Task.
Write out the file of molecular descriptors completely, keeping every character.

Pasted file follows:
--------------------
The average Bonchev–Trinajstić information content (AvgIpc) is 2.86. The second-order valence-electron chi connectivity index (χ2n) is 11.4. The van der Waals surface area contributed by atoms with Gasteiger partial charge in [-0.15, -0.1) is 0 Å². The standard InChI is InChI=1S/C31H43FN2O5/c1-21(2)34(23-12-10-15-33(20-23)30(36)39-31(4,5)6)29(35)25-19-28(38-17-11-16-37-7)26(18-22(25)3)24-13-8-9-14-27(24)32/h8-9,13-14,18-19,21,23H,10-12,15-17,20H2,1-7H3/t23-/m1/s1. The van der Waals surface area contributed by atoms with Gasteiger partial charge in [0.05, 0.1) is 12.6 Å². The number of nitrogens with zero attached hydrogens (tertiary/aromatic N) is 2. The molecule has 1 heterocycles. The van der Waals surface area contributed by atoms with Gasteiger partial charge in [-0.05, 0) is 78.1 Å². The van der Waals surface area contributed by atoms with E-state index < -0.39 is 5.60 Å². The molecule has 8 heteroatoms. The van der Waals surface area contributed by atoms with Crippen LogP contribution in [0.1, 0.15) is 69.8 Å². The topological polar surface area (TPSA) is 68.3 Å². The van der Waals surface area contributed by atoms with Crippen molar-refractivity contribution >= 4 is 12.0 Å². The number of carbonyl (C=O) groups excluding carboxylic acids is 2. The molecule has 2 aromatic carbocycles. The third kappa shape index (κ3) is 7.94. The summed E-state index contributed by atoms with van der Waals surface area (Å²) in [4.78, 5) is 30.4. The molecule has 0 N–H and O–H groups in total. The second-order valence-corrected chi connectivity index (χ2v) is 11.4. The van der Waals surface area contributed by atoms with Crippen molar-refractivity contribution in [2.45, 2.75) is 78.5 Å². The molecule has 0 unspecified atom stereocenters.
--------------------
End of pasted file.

The average Bonchev–Trinajstić information content (AvgIpc) is 2.86. The second-order valence-electron chi connectivity index (χ2n) is 11.4. The van der Waals surface area contributed by atoms with Gasteiger partial charge in [-0.15, -0.1) is 0 Å². The standard InChI is InChI=1S/C31H43FN2O5/c1-21(2)34(23-12-10-15-33(20-23)30(36)39-31(4,5)6)29(35)25-19-28(38-17-11-16-37-7)26(18-22(25)3)24-13-8-9-14-27(24)32/h8-9,13-14,18-19,21,23H,10-12,15-17,20H2,1-7H3/t23-/m1/s1. The van der Waals surface area contributed by atoms with Gasteiger partial charge in [0.05, 0.1) is 12.6 Å². The number of nitrogens with zero attached hydrogens (tertiary/aromatic N) is 2. The molecule has 1 heterocycles. The van der Waals surface area contributed by atoms with Gasteiger partial charge in [-0.05, 0) is 78.1 Å². The van der Waals surface area contributed by atoms with E-state index < -0.39 is 5.60 Å². The molecule has 8 heteroatoms. The van der Waals surface area contributed by atoms with Crippen LogP contribution in [0.1, 0.15) is 69.8 Å². The topological polar surface area (TPSA) is 68.3 Å². The van der Waals surface area contributed by atoms with Crippen molar-refractivity contribution >= 4 is 12.0 Å². The number of carbonyl (C=O) groups excluding carboxylic acids is 2. The molecule has 2 aromatic carbocycles. The third kappa shape index (κ3) is 7.94. The summed E-state index contributed by atoms with van der Waals surface area (Å²) in [4.78, 5) is 30.4. The molecule has 0 N–H and O–H groups in total. The second-order valence-corrected chi connectivity index (χ2v) is 11.4. The van der Waals surface area contributed by atoms with Crippen molar-refractivity contribution in [2.45, 2.75) is 78.5 Å². The molecule has 0 unspecified atom stereocenters.